23rd-Mar-2006 08:33 am (UTC)
::nod:: treatment of the underlying problems that cause people to self-harm is imperative to the whole program, I think.

Hospital settings don't work well for me, either - they make me feel caged, and often make me feel worse :P but hopefully the program will help some people... I guess only time will tell
23rd-Mar-2006 06:16 am (UTC)
I am a big believer in harm reduction. Why? Because the alternatives don't work for everyone. Some people can say, "ok, I want to cut and I'm not going to," or draw on themselves, or use ice cubes, or rubber bands while they address the whys (if psychs consider them "cured" when they've worked out substitutions, though, there's an issue). Other people can't, and if the knee-jerk reaction is to put them in a hospital (which, thanks to managed care, aren't focused on treatment anyway, so just delay the behavior until release) they're unlikely to talk about it and more likely to do serious damage.

We know that our current techniques of stopping si are not always effective, and certainly not right away. In those people who it is not effective with I think teaching them to do it safely, with a minumum of scaring and infection, is an important and ethical step. Neither that or substitution addresses the real issue, which is that we want to hurt ourselves, but both approaches give us the time to work on that.

For me, my transitional stage is doing things that hurt plenty, but didn't do any visible or lasting harm. It's not about the act of cutting, it's the pain, so drawing or ice don't do much of anything. I've always practiced excellent wound care, and when some psychologist last week tried to convince me to set up a plan to go to the ER instead of si I laughed in his face and said that bandaids and peroxide were a whole lot cheaper than the $700 co-insurance I had to pay last time. I don't think he liked that answer. Don't get me wrong, I am well aware that it is not a sign of mental health, nor a good coping stratagy, but *for me* it is better than some alternatives. If there were mental health professionals who recognized that maybe I'd be less dismissive of the profession.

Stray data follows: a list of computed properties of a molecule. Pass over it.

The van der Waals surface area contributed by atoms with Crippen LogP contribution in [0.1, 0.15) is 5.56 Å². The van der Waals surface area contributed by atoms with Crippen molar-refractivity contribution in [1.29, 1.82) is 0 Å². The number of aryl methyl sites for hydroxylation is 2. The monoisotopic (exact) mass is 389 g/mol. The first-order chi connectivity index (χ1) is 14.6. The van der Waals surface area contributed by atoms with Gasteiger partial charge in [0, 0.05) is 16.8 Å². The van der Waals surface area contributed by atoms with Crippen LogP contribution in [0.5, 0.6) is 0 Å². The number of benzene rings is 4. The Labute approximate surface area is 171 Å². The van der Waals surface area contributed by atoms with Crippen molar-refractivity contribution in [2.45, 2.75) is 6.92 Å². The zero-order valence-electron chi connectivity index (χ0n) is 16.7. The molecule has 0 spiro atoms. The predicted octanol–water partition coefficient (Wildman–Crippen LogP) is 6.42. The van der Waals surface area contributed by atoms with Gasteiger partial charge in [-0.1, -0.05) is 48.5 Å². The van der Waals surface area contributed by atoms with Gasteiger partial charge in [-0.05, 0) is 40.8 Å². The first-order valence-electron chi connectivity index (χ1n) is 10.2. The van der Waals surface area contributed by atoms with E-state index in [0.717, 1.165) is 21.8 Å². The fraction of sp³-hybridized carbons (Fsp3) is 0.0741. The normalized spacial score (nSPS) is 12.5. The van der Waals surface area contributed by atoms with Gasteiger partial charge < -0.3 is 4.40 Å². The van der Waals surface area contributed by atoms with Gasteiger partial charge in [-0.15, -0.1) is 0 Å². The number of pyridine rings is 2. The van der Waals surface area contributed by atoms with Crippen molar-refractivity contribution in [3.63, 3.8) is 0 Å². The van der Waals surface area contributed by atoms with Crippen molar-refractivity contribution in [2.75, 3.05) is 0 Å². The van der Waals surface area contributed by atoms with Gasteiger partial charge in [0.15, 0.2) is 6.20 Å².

23rd-Mar-2006 06:40 am (UTC)
::nod:: I think that's one of the reasons I like the idea of the program - it's an alternative treatment for those whom it might work, and for those for whom the alternatives won't work, it at least teaches them how to minimize the damage.

I, personally, would much rather have someone cutting safely while addressing the underlying issue than avoid it altogether, get overwhelmed, and try to kill themselves, you know?

Cutting's not the best coping skill, but if it's all you've got in the meantime, might as well do it safely.

I wish more psych's understood that, too. Too often, it seems like the small progress some people make (like proper wound care when they do cut) gets passed over as though it's not progress at all - when any step forward is a good step, even if it only takes you an inch closer to your goal. :)
23rd-Mar-2006 08:56 am (UTC)
Well, that and too many psychs are more worried that you cut than that you need a coping stratagy like cutting. In my mind, it's a symptom. It's like; a patient has cancer, but what we care about is the fact that they are in pain. We can develop all sorts of behavioral and pharmacudical approaches to help them cope with the pain, but shouldn't we be focusing on the fact that they have frking cancer? Not that making them comfortable isn't important, but saying, "Oh, well, we'll get to treating the cancer just as soon as you don't hurt anymore" makes no sense at all.

I think society would function better if we implemented harm-reduction stratagies in other places besides drug policy (and even that it a *huge* fight). I don't think the reaction to anything someone is doing that is only hurting themself should be, "NO!!!!!" Because obviously there is a reason they are doing it. Much better to offer them support in a stigma-free environment to minimze the harm while providing resources to help bring them to a point where the behavior is no longer needed.
23rd-Mar-2006 09:27 am (UTC)
Exactly! :P

Stupid humans ::mutter:: grrr... where are my elf ears?!?